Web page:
It is the one muscle building block that is the never ending source of discussion among bodybuilders of all levels.
Often times, discussions about the importance of protein are as heated as political debates.
But when it comes to talking about protein powders supplements, the debate takes quite a different turn.
Some swear by them, others hate them. Some consider them a necessity in a bodybuilding diet, others consider them a creation of marketing.
It’s time to set the record straight and have some honest talk about protein supplements in bodybuilding.
And this article, published in NexxtLevelUp.com is as straight of a talk as you can get.
So let’s talk protein powders, shall we?
The Types of Protein Supplements
Whey is the most popular protein supplement out there. Youâ€™ve probably all heard of it, and most of you are probably taking it as well. Whey has the highest Biological Value (BV) out of all protein sources, which is its trademark. Due to itâ€™s high BV, your body is able to use the most out of every gram, and quickly. Most whey concentrate blends have some extra fat and carbs leftover, which, although negligible, cause some people to opt forâ€¦
Whey Isolate is exactly how it sounds. It is whey concentrate, only filtered additionally to give you almost pure whey. While that sounds appealing and all that, Isolate is usually a good ten or more dollars per tub than concentrate, and when you consider the marginal difference in fat and carb values between the two I cannot recommend Isolate to anyone except if they have problems with lactose. And speaking of lactose issuesâ€¦
Soy Protein, in my ever so humble opinion, is a terrible product. Billed as a viable alternative for lactose intolerant people and tree huggers, it is, for some reason, still on shelves at nutrition stores. Soy protein has a bad BV compared to Whey, and just to make things more fun also has estrogen mimicking compounds- which is enough for me to stay the hell away. Even if it takes significant amounts of soy to start growing bitch-tits, itâ€™s not something I want in my body and I donâ€™t think my insurance covers mammograms. Joking (kind of but not really) aside, even on its protein merits and cost-benefit ratio, soy is not worth it. Lactose intolerant people, Iâ€™d really suggest trying out Isolate if you arenâ€™t already.
Casein is a slower acting form of protein found in milk. Characterized by the glob it forms in your stomach and its decidedly non-smooth texture going down the hatch, it chills in your body slowly releasing protein for hours and hours. This also means it has a lower BV than whey, but that may not be a bad thing in this case. Unpopular mostly due to confusion and broscience, Casein is that kid that always gets picked last in dodgeball and never gets to play because he looks like a nerd, but when coach finally puts him in that fateful day he sends three kids to the nurse and bangs your little sister atop the bleachers afterwards. Follow me on thisâ€¦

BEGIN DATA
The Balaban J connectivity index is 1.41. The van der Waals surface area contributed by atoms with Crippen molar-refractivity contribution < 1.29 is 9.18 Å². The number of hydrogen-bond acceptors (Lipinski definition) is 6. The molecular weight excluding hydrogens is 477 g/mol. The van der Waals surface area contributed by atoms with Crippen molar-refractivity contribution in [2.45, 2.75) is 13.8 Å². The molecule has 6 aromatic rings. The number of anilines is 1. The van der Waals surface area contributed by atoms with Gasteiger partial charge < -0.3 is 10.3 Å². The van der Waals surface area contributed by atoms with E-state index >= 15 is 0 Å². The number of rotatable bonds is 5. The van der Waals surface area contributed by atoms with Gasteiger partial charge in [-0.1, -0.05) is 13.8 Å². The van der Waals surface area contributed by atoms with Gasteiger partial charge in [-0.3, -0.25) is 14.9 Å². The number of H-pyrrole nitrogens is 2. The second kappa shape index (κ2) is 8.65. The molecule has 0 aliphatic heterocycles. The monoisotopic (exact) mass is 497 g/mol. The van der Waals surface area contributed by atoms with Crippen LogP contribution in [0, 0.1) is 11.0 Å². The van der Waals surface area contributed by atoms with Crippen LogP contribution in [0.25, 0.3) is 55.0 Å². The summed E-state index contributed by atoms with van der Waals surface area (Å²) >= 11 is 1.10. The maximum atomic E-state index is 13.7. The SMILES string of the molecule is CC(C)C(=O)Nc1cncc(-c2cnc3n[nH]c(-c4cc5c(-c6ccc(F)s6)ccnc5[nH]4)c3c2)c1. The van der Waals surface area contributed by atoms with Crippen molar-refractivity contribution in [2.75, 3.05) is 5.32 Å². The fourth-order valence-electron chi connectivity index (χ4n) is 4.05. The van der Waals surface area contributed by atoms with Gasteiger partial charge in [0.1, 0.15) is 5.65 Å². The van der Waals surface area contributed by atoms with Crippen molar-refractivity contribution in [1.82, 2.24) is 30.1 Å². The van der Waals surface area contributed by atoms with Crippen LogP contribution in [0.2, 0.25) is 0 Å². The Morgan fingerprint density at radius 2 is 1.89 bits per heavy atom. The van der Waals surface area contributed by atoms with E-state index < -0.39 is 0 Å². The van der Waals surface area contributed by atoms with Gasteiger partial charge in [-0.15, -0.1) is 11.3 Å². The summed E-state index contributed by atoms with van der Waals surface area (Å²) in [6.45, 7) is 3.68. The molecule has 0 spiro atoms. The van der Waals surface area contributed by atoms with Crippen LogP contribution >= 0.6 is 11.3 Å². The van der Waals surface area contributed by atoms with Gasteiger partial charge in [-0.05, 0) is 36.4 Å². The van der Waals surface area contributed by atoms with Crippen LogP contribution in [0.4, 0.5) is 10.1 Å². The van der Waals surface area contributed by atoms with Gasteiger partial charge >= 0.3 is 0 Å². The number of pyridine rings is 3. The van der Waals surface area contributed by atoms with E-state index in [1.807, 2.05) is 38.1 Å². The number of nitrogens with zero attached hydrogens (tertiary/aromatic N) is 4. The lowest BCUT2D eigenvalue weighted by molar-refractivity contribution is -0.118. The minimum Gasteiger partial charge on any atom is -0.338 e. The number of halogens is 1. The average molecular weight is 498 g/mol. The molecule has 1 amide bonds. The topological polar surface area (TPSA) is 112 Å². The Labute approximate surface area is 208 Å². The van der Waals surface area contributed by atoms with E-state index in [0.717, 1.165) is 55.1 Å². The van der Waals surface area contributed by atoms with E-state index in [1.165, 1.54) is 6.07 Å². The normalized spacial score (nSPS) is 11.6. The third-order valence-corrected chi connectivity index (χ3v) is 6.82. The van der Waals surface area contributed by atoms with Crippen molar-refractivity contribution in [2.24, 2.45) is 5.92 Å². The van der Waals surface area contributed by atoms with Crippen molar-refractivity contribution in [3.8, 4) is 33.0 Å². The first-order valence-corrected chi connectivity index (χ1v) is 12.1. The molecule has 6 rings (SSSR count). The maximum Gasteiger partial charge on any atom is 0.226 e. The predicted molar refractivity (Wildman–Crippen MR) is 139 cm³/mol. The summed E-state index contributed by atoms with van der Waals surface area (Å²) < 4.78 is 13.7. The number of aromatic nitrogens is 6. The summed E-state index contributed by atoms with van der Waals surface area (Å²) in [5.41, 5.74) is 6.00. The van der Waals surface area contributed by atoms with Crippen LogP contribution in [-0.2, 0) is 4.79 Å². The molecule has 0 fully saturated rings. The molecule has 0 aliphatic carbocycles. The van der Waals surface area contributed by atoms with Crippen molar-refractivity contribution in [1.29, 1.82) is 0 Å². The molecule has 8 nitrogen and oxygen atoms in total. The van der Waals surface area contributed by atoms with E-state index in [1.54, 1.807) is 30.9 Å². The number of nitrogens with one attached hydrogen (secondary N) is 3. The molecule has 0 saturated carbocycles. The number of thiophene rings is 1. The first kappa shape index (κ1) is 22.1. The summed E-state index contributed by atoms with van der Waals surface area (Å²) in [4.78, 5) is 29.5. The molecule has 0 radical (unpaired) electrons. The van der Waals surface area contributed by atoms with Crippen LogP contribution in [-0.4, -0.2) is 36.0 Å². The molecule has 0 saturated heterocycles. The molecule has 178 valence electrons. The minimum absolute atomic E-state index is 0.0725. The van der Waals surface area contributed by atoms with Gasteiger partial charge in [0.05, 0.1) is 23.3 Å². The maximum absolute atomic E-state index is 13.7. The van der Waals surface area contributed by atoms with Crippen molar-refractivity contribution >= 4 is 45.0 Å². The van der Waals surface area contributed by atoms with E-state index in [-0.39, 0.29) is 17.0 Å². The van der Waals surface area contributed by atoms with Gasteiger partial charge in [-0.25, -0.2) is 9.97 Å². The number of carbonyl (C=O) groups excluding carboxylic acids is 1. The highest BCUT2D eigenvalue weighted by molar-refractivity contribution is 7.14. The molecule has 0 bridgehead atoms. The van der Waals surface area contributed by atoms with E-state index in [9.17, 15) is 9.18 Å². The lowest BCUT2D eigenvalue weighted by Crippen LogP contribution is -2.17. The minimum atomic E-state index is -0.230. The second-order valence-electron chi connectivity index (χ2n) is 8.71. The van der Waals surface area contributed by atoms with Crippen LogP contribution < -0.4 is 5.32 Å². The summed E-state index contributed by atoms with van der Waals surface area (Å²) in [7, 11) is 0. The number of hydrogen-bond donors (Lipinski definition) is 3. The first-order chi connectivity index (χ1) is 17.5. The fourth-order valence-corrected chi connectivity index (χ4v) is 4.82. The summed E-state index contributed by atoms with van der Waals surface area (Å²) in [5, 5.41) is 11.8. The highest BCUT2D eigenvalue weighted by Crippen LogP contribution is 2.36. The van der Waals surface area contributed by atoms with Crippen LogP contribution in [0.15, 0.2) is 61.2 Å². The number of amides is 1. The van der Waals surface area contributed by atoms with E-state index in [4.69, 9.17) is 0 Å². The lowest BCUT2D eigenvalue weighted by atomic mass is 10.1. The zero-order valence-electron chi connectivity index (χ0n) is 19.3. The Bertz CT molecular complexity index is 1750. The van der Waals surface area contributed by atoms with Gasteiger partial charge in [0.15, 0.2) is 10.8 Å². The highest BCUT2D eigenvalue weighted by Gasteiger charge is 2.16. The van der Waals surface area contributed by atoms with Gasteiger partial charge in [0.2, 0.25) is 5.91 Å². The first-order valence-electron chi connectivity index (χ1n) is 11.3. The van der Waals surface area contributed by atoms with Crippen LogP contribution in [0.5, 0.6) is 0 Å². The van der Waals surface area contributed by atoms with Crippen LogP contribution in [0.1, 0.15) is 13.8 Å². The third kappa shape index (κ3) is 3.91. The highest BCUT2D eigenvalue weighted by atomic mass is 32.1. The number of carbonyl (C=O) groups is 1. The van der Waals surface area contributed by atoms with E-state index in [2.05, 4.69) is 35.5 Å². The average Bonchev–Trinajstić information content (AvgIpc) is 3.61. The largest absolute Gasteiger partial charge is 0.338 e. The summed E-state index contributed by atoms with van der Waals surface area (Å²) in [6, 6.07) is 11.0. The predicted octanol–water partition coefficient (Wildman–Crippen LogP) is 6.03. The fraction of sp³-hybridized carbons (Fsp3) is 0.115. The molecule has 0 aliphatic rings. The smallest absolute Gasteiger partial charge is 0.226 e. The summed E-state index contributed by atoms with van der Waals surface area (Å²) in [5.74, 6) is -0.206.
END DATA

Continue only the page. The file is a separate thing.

Unfortunately for you guys, I do not have a lab, otherwise Iâ€™d have a post up every day documenting my journey to combine beta-alanine, creatine, arganine, citrulline malate, glutamine, zinc, magnesium, and god knows whatever else into one pill (which would also have 30g of protein per serving). Fortunately, other people have labs and also want to know how these proteins stack up.
In comparisons between Casein, Whey, and No Protein Supplementation, the biggest gains and most weight loss came fromâ€¦ Casein supplementation. The Whey group experienced almost half of muscle gains and weight loss from Casein, while the control group didnâ€™t accomplish very much at all (so at least be supplementing with some form of protein).
There are two main functions at work- the amount that the protein hinders protein breakdown and the amount that the protein helps protein synthesis. Immediately after taking Whey, it rushes into your system, spiking your synthesis by upwards of 60% while gradually tapering off to nothing five hours after intake while not preventing breakdown at any point after intake. Casein, by function of its slower action, only raises synthesis to around 30% but continues this steady drip into your system, maintaining this synthesis rate longer than five hours past intake. It also hinders protein breakdown by 30% or so.Â
….Read complete article at Let’s Talk Protein Supplements | NexxtLevelUp
Now, the articleÂ omittedÂ some less popular types of protein. For instance, Hemp Protein powders (click here to read my review of hemp proteins) are a great alternative, especially if you are a vegetarian, or are looking to replace soy protein with something else.
Of course, the basic question is – which particular protein powder is the best. That is easy question to ask, but impossible to answer. It’s like asking what car is the best.
It just depends on your needs, taste buds, budget…
But there are literally hundreds of protein powders to choose from – if you like experimenting and your budget allows it.
That being said, I can definitely recommend two really high quality protein powders, that just work and are priced right.
The first one isÂ MusclePharm Combat PowderÂ (click here to read my review); and the second one is a truly proven and popularÂ Gold Standard 100% Whey Powder from Optimum NutritionÂ (click here to read my review).
Bottom line is, you need a protein. A fairly lot of it. And the better the quality, the better the results.
And if you cannot provide it in your diet, you need to supplement it. There is no way around it.